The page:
I kicked off this week with an energizing maternal health advocacy brunch that welcomed leaders, delegates, activists, and young people to New York for the United Nations General Assembly. This week, the Millennium Development Goals (MDGs) will come under close review. Leaders will examine where development progress has been made and why, where it has been too slow, and consider just what we need to move forward toward our goals. In short, this is a make-or-break week for many reasons.
The advocacy brunch on Sunday was held at the Waldorf-Astoria, now a symbol of luxury and enjoyment but which sits on the grounds of the last obstetric fistula hospital in the U.S. It's a powerful contrast: an issue that has become utterly obsolete in the U.S., fistula still overshadows the lives of so many women in the developing world. The setting was fitting, reminding us that progress on these issues is possible, provided we have the right interventions, funding, and political will. We are getting there, I think.
The newest maternal mortality figures, released last week by the UN, confirm the drop in global maternal death rates and this good news helps breathe new life into our tireless efforts to make women and girls a global priority. Now we just need a plan that parlays this good will into actions that deliver results.
Today, the UN Secretary-General launched the Global Strategy for Women's and Children's Health, which is a clear effort to do just this. The Global Strategy asks for significant funding from donors, but will provide a much-needed framework to ensure measurable, achievable, and accountable progress on maternal and child health.
Country commitments will be tracked every two years, and the plan provides a space for greater national leadership in developing countries. This is critical because, as the inimitable advocate Graça Machel said on Sunday, "this agenda must be owned at the country level, by every head of state, every woman and every girl. Women deliver. But leaders must also deliver."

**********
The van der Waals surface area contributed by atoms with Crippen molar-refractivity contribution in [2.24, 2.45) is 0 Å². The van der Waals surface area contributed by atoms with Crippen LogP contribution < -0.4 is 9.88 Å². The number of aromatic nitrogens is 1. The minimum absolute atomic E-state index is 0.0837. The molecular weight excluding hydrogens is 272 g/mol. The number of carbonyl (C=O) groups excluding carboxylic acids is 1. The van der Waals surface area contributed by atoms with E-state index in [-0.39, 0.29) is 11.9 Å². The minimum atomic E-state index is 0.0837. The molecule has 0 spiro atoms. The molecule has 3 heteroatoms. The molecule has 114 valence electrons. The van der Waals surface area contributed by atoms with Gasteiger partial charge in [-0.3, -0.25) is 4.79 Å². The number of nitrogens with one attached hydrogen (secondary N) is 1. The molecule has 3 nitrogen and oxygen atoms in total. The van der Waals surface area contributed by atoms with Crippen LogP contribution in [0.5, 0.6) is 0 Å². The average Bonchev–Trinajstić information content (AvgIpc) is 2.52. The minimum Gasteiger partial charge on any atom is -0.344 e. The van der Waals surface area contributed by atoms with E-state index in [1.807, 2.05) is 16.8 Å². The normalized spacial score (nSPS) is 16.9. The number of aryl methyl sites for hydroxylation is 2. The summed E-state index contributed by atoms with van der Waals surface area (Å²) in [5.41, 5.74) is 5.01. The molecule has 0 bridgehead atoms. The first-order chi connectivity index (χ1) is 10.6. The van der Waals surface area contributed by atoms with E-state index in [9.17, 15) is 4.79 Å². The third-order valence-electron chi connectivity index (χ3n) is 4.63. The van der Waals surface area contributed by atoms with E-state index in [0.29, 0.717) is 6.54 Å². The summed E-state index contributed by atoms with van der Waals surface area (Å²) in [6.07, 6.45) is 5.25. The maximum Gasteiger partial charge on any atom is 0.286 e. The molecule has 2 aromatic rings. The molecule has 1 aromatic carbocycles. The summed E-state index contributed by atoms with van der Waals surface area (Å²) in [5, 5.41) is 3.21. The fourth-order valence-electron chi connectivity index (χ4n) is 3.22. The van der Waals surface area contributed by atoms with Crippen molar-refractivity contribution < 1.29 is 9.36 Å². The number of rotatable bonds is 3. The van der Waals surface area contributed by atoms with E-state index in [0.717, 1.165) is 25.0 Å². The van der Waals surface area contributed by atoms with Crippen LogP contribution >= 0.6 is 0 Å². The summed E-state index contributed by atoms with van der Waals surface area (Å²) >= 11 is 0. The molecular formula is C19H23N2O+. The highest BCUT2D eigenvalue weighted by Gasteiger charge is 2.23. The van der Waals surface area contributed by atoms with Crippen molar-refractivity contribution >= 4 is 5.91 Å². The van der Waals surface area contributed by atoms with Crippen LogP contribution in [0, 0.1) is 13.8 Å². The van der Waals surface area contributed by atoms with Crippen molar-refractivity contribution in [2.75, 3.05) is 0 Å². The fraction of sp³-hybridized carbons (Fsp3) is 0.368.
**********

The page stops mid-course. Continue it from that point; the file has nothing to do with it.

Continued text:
We have many successes to celebrate this week -- marked improvements for women and girls in countries from Egypt to Rwanda to Sri Lanka -- but progress globally has remained uneven. This week is an opportunity to better understand what has contributed to successes in some of the poorest places in the world, and to commit to scaling up and replicating these efforts elsewhere. We should listen to national leaders and local advocates; we should closely examine the data that we have, while demanding more and better data to help illuminate road blocks.
This week is also an opportunity for us to consider -- even for a moment -- a shifting locus of power. Out of board rooms and gated office buildings and into the one-room clinics or vegetable stands of villages where women are effecting tremendous change. This power shift underscores the fact that, first and foremost, women are important in and of themselves. Women and girls have fallen off the agenda for too long, and even a decade after the MDGs were put in place, we are only just now coming to the agreement that their wellbeing sits at the very center of our potential for broad, global progress.
At the Women Deliver conference June, we brought 3,5000 advocates together, many of them young people and local providers, to sound a clarion call: invest and deliver for women. Now we must all commit to putting big ideas into practice, working to include and empower women at the local, regional, and national levels. An educated grassroots can hold governments accountable for achieving the progress they promise, and women all over the world need to own this agenda.
This week in New York is just another week, but it can also be a turning point in our collective efforts. This week can be a moment in history where leaders put words into action - stop the planning and mapping, and start the doing. We all have a role to play in ensuring that. As Graça said on Sunday, very simply, women deliver. With a roadmap to move forward, and the sound of thousands of advocates ringing in their ears, it is time for our leadership globally and locally to deliver for women.
Follow Jill Sheffield on Twitter: www.twitter.com/JillSheffield